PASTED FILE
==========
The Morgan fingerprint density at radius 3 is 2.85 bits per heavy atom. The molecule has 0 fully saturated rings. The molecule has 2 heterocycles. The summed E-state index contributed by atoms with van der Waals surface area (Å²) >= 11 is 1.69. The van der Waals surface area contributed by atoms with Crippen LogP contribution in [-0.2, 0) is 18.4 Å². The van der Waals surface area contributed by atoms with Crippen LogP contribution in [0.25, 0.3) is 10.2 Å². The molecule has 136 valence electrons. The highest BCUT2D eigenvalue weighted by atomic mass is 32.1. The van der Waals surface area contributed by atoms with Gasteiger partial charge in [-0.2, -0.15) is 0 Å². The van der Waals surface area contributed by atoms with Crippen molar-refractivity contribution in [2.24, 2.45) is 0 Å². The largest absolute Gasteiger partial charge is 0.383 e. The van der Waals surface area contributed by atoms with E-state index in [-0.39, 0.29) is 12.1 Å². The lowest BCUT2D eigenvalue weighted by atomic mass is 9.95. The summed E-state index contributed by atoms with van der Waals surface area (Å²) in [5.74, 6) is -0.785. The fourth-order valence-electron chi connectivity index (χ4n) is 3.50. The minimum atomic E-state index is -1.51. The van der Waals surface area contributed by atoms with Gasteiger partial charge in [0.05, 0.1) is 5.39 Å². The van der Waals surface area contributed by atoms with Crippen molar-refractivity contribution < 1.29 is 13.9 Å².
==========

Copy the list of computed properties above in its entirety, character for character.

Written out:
The Morgan fingerprint density at radius 3 is 2.85 bits per heavy atom. The molecule has 0 fully saturated rings. The molecule has 2 heterocycles. The summed E-state index contributed by atoms with van der Waals surface area (Å²) >= 11 is 1.69. The van der Waals surface area contributed by atoms with Crippen LogP contribution in [-0.2, 0) is 18.4 Å². The van der Waals surface area contributed by atoms with Crippen LogP contribution in [0.25, 0.3) is 10.2 Å². The molecule has 136 valence electrons. The highest BCUT2D eigenvalue weighted by atomic mass is 32.1. The van der Waals surface area contributed by atoms with Gasteiger partial charge in [-0.2, -0.15) is 0 Å². The van der Waals surface area contributed by atoms with Crippen molar-refractivity contribution in [2.24, 2.45) is 0 Å². The largest absolute Gasteiger partial charge is 0.383 e. The van der Waals surface area contributed by atoms with E-state index in [-0.39, 0.29) is 12.1 Å². The lowest BCUT2D eigenvalue weighted by atomic mass is 9.95. The summed E-state index contributed by atoms with van der Waals surface area (Å²) in [5.74, 6) is -0.785. The fourth-order valence-electron chi connectivity index (χ4n) is 3.50. The minimum atomic E-state index is -1.51. The van der Waals surface area contributed by atoms with Gasteiger partial charge in [0.05, 0.1) is 5.39 Å². The van der Waals surface area contributed by atoms with Crippen molar-refractivity contribution < 1.29 is 13.9 Å².